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Attention Parents: Practice Set Victories Are Meaningless

Parents deserve a ton of credit. A big round of applause for all the hours spent waiting in the parking lot during practice sessions, trucking kids to tournaments, keeping a positive smile after a rough loss, and footing the bills. Every child is lucky to have a parent who is willing to go the extra mile for them. Warren Buffet once said, "Being born in the United States and having two loving parents is like hitting the lottery. You are already winning in life and you should be grateful."

With all the hours spent toiling around the tennis scene, parents can't help getting caught up in the results. There is nothing more entertaining in life than seeing how you stack up to others. It is wired in our DNA to want to count the beans in the morning and see how we stack up with others relative to us. This is just human nature. We are no different from animals in the forest, all trying to jockey for position to be at the top of the food chain.

With the parents emotionally involved (how can they not be if they are spending all this time and money), the child eventually picks up on the cues that winning is the MOST important thing. A child can feel it everytime they get into the minivan and the first question is, "Well, how did it go?" Some parents try to be sneaky and ease their way into it, but in a roundabout way, they eventually squeeze out every groundstroke game or practice set score by the time the evening is over. How terrible!

For example, let's say Ben is a solid little player. He is improving and doing great, really enjoying the tennis. Despite losing to his good buddy Igor a couple times in a row in local tournaments, even getting cheated once, Ben is not too far off. Ben really feels like his time will come and eventually he will get him in a tournament. Since Ben and Igor live in the same city, Ben decides to give Igor a call to set up a practice match. What a great idea! The date is set and they agree to play next week.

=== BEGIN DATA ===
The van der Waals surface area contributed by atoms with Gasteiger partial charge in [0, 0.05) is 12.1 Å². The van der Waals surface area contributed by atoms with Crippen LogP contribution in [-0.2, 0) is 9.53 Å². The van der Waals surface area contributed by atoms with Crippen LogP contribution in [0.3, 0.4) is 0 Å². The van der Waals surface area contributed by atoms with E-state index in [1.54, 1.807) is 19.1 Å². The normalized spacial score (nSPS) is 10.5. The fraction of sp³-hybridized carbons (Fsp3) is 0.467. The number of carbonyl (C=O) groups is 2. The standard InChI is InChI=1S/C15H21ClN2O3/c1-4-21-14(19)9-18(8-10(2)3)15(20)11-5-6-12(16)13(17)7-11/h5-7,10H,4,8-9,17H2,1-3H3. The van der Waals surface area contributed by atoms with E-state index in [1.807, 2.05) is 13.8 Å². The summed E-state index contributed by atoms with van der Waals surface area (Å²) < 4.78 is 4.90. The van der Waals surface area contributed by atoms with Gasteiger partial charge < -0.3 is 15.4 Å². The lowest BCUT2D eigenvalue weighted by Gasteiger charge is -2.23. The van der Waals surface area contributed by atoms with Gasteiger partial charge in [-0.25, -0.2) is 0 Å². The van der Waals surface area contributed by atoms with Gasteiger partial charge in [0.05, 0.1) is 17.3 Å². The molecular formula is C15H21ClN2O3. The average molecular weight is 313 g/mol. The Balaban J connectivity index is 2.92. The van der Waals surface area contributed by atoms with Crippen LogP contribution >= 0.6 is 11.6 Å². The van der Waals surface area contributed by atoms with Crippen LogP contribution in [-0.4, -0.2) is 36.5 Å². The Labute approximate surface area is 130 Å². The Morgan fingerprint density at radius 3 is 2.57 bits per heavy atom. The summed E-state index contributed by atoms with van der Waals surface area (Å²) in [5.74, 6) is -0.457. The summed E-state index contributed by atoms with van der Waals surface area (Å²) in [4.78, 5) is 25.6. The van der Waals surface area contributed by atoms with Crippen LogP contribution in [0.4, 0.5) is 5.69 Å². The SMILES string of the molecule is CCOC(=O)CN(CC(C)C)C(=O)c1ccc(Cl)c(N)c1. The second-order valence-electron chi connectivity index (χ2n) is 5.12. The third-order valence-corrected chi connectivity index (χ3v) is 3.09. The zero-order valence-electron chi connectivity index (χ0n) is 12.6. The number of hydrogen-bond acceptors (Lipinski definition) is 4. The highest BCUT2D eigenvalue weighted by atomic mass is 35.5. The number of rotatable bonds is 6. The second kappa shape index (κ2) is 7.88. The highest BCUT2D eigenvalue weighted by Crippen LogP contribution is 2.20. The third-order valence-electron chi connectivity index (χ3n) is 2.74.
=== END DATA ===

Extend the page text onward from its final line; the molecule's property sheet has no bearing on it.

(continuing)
Leading up to the match, Ben's Mom begins to say subtle things like "make sure you get enough sleep." "Drink plenty of water before you go to bed." "Remember, Igor doesn't really like his backhand." "Watch the lines." Before the match has started, Ben is starting to feel some pressure from Mom to win this silly practice match. Bless her heart, Mom is trying her best, but not understanding this is the worst thing she could do, promoting the culture that winning is the most important thing.

The match happens and Igor routintely drums Ben 6-3, 6-2. Ben really didn't play well, getting frustrated at himself everytime things got a little hairy. He mopes off the court and hops in the mini-van (his mother was peaking around a tree trying to watch without being seen). As usual, his mother wants to know the outcome of the practice match. Annoyed with his Mom and feeling the pressure, he says, "We split sets, but he won 6-4 in the third."

The perfect son who could do no wrong told a lie! It was a routine 6-3, 6-2 loss. Nowhere close to a split set decision as he relayed to his mother, how could this be?

Although horribly wrong, it is understandable why Ben suggested a 3 set loss.  He was feeling immense pressure from his Mom and wanted to save face.  By telling a somewhat decent scoreline, his mother would back off (maybe even be slightly happy because it was his best scoreline to date) and maybe even be in a great mood all night.  Kids are no dummies, they understand how a single practice set loss (imagine a tournament!) can affect the household and dinner conversation.  Last thing a child wants to deal with is a Mom talking about their practice matches.  Trust me!

Verbal and non-verbal cues can really affect a child negatively, so be careful. Winning is not the most important thing and if it is, you need to step away. The right course of action is to not ask at all because it really doesn't matter! Nobody cares! Nothing positive can come of it. The child will tell you if they want to. Good questions to ask are "did you have fun?"

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Reader Comments (1)

i think we're blogging in parallel universes, lol! check out today's post on my blog. p.s. sharing your post on my fb page ASAP!

November 21, 2011 | Unregistered CommenterLisa S

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